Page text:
If you’re in marketing or advertising, it’s no news that millennials are a big and extremely lucrative market, representing one fourth of the entire US population and over $200 billion in spending power.
The bad news is that it’s hard to get millennials’ attention, and traditional advertising no longer works on this generation. The good news is that content marketing is the key to unlocking the door to millennial eyeballs.
If you are one of many brand marketers out there who are scratching their head and struggling to find a way to connect with millennials, here are 5 things you need to know to better target and reach this generation.
Traditional Advertising Is Dead
Ask most people what marketing is, and they will reply with something closer to advertising or sales. Marketing has a marketing problem.
Traditional advertising strategies are simply ineffective for this generation. In a recent study, Elite Daily surveyed 1,300 millennials and found that only 1% of millennials would trust a brand based on a compelling advertisement.
Most millennials don’t like to be talked at, and they are extremely adept at filtering out ads that do this. To most millennials advertising is intrusive and not authentic, and they would rather skip and avoid them whenever they can.
Authentic Content Is King
Millennials love good, original content. When you give them the content they like, they will share with their friends on social media like crazy.
Your content needs to be authentic. 43% of millennials said, when consuming news, they would rank authenticity over content. That’s why we always suggest adding author names to every post. Millennials want to connect with a real person and voice, not an impersonal, cold logo.
One example of creative content and platform is smartphone apps. Millennials love apps, so this is a great way for your brand to connect with millennials. Keep your brand relevant by staying up to date with the latest applications and technologies, so you are able to engage them on the platforms where millennial eyeballs are going.
Building a community around your brand is crucial to the success of your business. 64% of millennials said they are more likely to become a loyal customer if a brand engages with them on social.
Millennials don’t tend to go to traditional media for information when making a purchasing decision like older generations do. They look to their social networks for product reviews, opinions, and feedback from trusted sources – their peers and social networks. This is why you want to build a community of millennial advocates for your brand, because once they become your fans their communities will follow.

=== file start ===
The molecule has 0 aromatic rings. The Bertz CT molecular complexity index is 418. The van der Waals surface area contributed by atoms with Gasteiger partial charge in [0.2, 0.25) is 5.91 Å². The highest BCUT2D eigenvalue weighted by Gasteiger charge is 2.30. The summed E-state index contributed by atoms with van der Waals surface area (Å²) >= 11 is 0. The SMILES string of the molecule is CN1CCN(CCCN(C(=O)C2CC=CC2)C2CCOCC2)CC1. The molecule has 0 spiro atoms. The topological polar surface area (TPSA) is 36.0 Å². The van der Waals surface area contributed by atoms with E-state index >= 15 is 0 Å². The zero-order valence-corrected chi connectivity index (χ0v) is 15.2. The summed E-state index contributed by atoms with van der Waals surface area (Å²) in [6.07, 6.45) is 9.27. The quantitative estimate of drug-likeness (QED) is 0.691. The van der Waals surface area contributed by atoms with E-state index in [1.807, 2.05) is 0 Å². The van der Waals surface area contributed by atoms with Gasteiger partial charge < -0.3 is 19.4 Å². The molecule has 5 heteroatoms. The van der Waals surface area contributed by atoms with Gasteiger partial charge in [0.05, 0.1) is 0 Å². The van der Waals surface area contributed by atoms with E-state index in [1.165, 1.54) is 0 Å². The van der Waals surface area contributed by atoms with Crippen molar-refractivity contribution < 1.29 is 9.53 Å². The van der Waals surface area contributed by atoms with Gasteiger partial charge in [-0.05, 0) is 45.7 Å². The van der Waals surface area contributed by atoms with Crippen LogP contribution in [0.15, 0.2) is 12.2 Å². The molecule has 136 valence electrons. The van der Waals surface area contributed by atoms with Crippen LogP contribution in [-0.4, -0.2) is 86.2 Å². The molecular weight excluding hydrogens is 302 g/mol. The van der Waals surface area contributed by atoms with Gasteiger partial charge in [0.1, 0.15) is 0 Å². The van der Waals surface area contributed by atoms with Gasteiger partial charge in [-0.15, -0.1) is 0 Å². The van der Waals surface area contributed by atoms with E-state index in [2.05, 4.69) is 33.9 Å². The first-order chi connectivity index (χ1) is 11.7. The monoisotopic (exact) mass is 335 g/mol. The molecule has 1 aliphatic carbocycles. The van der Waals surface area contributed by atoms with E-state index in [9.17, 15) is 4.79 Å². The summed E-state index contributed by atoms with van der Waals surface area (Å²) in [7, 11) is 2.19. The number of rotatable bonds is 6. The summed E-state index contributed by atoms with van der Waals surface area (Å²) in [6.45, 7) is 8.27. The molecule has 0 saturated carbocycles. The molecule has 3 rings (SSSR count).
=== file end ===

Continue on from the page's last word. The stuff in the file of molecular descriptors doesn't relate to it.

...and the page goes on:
Co-creation Is The Future
Another way to promote engagement and build loyalty is by offering millennials the opportunity to co-create your products with you.
42% of millennials said they are interested and want to get involved in helping businesses build their future products and services.
By including them in your development process, you are gaining their loyalty and building your community of advocates and fans.
Giving Back Counts
Millennials love brands that give back to society and will choose to purchase from them over competitors who do not. 75% of millennials felt it is fairly or extremely important that companies support their local communities instead of just reaping all the profit.
Millennials Don’t Want Ads!
Surveys like this goes to show that traditional advertising may be a tough way to reach millennials.
To capture millennials’ attention, you need to create authentic, engaging and co-created content.
So build these ideas into your content marketing strategies now. Or contact me and we will help.
2 thoughts on “Millennials Hate Ads! Want This Instead”
I think its funny that you have an article about intrusive advertising then a popup window pops up about joining a subscription to some bullshit…i didnt even read your popup; you article was that good.. As soon as that javacript popup happened i thought,”pot calling the kettle black”
Thanks for the honest feedback. I use subscriptions as a measure of success. The pop up should not have shown up until you were more than halfway down the page. Each article gains more or less subscribers and that helps me understand which articles resonate with my audience.
And my subscribers tend to be highly engaged readers of my content.
So it is not an ad but an offer to opt-in to receive my articles by email. I apologize if it offended you but hope you can understand the reason behind it.
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